The Supply Chain Matters blog provides additional perspectives concerning our industry-specific coverage of pharmaceutical, drug, healthcare and hospital services focused supply and customer demand networks.  Hospital OR

This week, a released survey of hospital leaders brings forward rather insightful findings along with opportunities for making supply chain management an important and positive enabler for enhanced hospital patient services and overall financial results.

A survey conducted by Sage Growth Partners on behalf of Syft®, a provider of inventory control and end-to-end supply chain cost management software and services brought forward important insights. The survey of 100 hospital leaders involved in supply chain management (SCM) was conducted to evaluate how SCM is prioritized, managed, and leveraged as a strategic business function.

Of course, we would insert our own moniker, whether supply chain capability does matter.

The takeaway of this survey was that 87 percent of hospital leaders believe supply chain management can improve margins by more than one percent, and 86 percent believe it can improve patient care quality. Despite this clear return on investment, almost half of respondents admitted to using manual processes like spreadsheets that do not have the ability to perform sophisticated or proactive analyses.

According to the press release, nearly all respondents (98 percent) indicated that better SCM can improve hospital margins: 52 percent indicated that better SCM can increase margins by 1-3 percent, and 35 percent believe it can increase margins by more than 3 percent. Over half (63 percent) say there is clear ROI for supply chain analytics and the large majority (97 percent) believe supply chain analytics can positively impact their organizations’ costs. Other areas where supply chain analytics is perceived to have positive impact included: value-based care, quality, staff satisfaction/retention, patient outcomes and regulatory adherence.

Despite these viewpoints, this survey pointed to two in five of respondents indicating that they do not analyze their supply chains at all, and three-quarters of respondents report using their SCM processes for basic analytic functions such as tracking inventory or consolidating suppliers.

A further common theme that we have highlighted in prior Supply Chain Matters healthcare supply chain focused commentaries are the rather expensive materials and supplies required in operating room and surgical areas.

One of the findings in the Sage Growth-Syft sponsored survey was that surgeon allegiances to vendors/supplies being cited as the top barrier to reducing supply chain waste in the OR. Other barriers included: clinical staff lacking time to consider supplies pre- and post-procedure, missing the right technology or workflows, and staff resistance to change.

Interesting enough, just over two years ago we highlighted a Hospital Supply Chain survey conducted by Cardinal Health which also homed in on this same service area.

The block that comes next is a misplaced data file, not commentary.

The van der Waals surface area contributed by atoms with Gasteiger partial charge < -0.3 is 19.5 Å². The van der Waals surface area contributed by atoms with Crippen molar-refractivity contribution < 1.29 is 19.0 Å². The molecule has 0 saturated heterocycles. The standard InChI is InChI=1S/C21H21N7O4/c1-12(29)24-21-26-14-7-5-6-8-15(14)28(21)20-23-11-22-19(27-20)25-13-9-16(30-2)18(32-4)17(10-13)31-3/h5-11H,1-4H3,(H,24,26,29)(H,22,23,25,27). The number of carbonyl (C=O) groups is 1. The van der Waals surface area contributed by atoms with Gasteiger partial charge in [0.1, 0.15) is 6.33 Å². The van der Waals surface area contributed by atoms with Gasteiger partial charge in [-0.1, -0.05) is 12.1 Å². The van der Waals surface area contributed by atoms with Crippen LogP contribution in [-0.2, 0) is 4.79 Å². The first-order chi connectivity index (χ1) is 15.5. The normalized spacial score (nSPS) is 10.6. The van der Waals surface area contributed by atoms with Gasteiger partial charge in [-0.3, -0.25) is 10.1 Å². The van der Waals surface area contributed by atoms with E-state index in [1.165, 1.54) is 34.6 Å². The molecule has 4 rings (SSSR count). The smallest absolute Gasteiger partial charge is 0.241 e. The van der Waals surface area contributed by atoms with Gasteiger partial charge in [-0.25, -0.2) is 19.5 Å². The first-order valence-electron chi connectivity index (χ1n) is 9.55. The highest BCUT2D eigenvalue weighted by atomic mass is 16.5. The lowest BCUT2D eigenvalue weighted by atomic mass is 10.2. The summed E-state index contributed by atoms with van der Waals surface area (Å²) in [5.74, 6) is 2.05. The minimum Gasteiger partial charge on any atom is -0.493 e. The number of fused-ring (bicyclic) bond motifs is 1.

Overall, survey responses from the 2017 Cardinal sponsored survey indicated a fair to poor rating among 52 percent of respondents for having the right product when needed, a generally fair to poor rating for the ability to keep track of recalled products or tracking product expirations, and predominant fair to poor rating for the ability to manage inventory volumes.

That survey pointed to 57 percent of physicians indicating they did not have the right products needed during a planned procedure. It further highlighted that nearly 20 percent of front-line caregiver time was consumed by supply chain expediting or follow-up which usually escalated up to service line and other administrator added tasks.


Supply Chain Matters Perspective

Our views related to healthcare supply and demand networks consistently has pointed to built-in stakeholder misalignments.

While we hope and trust that hospital level supply chain management practices would have improved, there still appears to be specific areas for added progress. We view two prime obstacles as being recruitment of experienced supply chain management planning and inventory management support along with more advanced technology to be able to better analyze and identify opportunities for more efficiencies, less inventory with better patient outcomes.

Frontline care givers should not be having to constantly manage supply and inventory tasks and similarly, hospital procurement staff and front-line administrators should not have to be allocating time to constant supply and demand alignment exceptions. Technology is indeed a proven help in addressing and overcoming these needs, but the technology requires skilled and experienced people.

The broader problem rests in stakeholder misalignments across the broader healthcare supply and patient demand network, where higher prices for drugs, supplies and specialty devices conflict with PBM’s and health insurer interests to appease the needs for required lower healthcare costs while grapping an additional piece of the profit pie. Existence of a limited number of nationwide distributors that have significant scale, buyer and product influence adds to misalignments.

It is no wonder that recent announcements that Amazon and select influential employers will likely make their presence into healthcare supply and demand networks has been perceived as a significant threat and wake-up siren.

Beyond the big picture, the data continues to point to growing recognition that effective supply chain management practices can indeed provide service and financial benefits for hospitals, the front-line of critical and life-saving care.


Bob Ferrari

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